Having not read The Professor and the Madman my immediate reaction to this book was how could the creation of a dictionary be an interesting story. Fortunately, my initial reaction was not correct, this is a very interesting story.
Simon Winchester takes you back to the latter part of the 19th century when the main English dictionaries were the Noah Webster and Samuel Johnson's. No one had created a dictionary of the scope and size proposed and insisted upon by James Murray. No one knew if a dictionary of this size would sell in any substantial quantity or if it would every even be completed. Several publishers could have taken on the project and it could have even been published in America. You will find out how it came to be published by Oxford University Press and how the basic design of the project eventually got agreement. How James Murray managed to keep the size and scope of the dictionary intact despite the desires of others to pare down the project and how the dictionary was completed.
A very enjoyable read!
From the publisher:
Penned by the best-selling author of The Professor and the Madman, The Map that Changed the World and Krakatoa, here is a truly wonderful celebration of the English language and of its unrivaled treasure house, the Oxford English Dictionary.
Writing with marvelous brio, Winchester first serves up a lightning history of the English language-"so vast, so sprawling, so wonderfully unwieldy"-and pays homage to the great dictionary makers, from "the irredeemably famous" Samuel Johnson to the "short, pale, smug and boastful" schoolmaster from New Hartford, Noah Webster. He then turns his unmatched talent for story-telling to the making of this most venerable of dictionaries. In this fast-paced narrative, the reader will discover lively portraits of such key figures as the brilliant but tubercular first editor Herbert Coleridge (grandson of the poet), the colorful, boisterous Frederick Furnivall (who left the project in a shambles), and James Augustus Henry Murray, who spent a half-century bringing the project to fruition. Winchester lovingly describes the nuts-and-bolts of dictionary making-how unexpectedly tricky the dictionary entry for marzipan was, or how fraternity turned out so much longer and monkey so much more ancient that anticipated-and how handmaid was left out completely, its slips found lurking under a pile of books long after theB-volume had gone to press. We visit the ugly corrugated iron shed that Murray grandly dubbed the Scriptorium -the Scrippy or the Shed, as locals called it-and meet some of the legion of volunteers, from Fitzedward Hall, a bitter hermit obsessively devoted to the OED, to W. C. Minor, whose story is one of dangerous madness, ineluctable sadness, and ultimate redemption.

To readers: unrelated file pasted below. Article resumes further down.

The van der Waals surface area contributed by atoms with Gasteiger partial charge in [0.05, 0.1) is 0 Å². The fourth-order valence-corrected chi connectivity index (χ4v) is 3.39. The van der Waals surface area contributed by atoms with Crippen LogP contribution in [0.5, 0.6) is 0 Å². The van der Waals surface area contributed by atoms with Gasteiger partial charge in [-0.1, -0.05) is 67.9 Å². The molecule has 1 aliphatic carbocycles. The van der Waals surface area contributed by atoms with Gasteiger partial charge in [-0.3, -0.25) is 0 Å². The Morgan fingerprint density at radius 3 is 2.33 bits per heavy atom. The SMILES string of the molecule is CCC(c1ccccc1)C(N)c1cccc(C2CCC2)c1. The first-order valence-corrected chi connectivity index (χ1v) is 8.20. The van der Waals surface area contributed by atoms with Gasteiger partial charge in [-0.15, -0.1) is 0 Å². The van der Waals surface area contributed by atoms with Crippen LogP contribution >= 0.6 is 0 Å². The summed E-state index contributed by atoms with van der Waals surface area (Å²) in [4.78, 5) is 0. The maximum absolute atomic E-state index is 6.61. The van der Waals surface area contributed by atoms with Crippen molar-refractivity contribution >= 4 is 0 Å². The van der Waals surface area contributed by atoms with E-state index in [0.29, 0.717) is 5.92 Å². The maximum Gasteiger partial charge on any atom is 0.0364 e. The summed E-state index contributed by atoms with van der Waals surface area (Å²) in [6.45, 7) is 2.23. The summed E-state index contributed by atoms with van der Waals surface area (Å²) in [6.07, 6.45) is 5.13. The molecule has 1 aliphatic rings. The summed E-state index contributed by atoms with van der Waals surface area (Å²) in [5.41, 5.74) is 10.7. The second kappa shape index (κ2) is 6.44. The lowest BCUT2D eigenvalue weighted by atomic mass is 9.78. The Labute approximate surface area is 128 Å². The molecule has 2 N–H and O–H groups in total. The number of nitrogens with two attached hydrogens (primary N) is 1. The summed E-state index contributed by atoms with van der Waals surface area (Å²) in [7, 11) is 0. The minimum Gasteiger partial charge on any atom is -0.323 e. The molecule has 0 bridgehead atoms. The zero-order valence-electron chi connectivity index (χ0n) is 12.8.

The Meaning of Everything is a scintillating account of the creation of the greatest monument erected to a living language. Simon Winchester's supple, vigorous prose illuminates this ambitious project a seventy-year odyssey to create the grandfather of all word-books, the world's unrivalled uber-dictionary.
SIMON WINCHESTER is the author of the bestsellers The Professor and the Madman, The Map that Changed the World, and most recently, Krakatoa. He lives in Massachusetts and London.
30 Black and white illustrations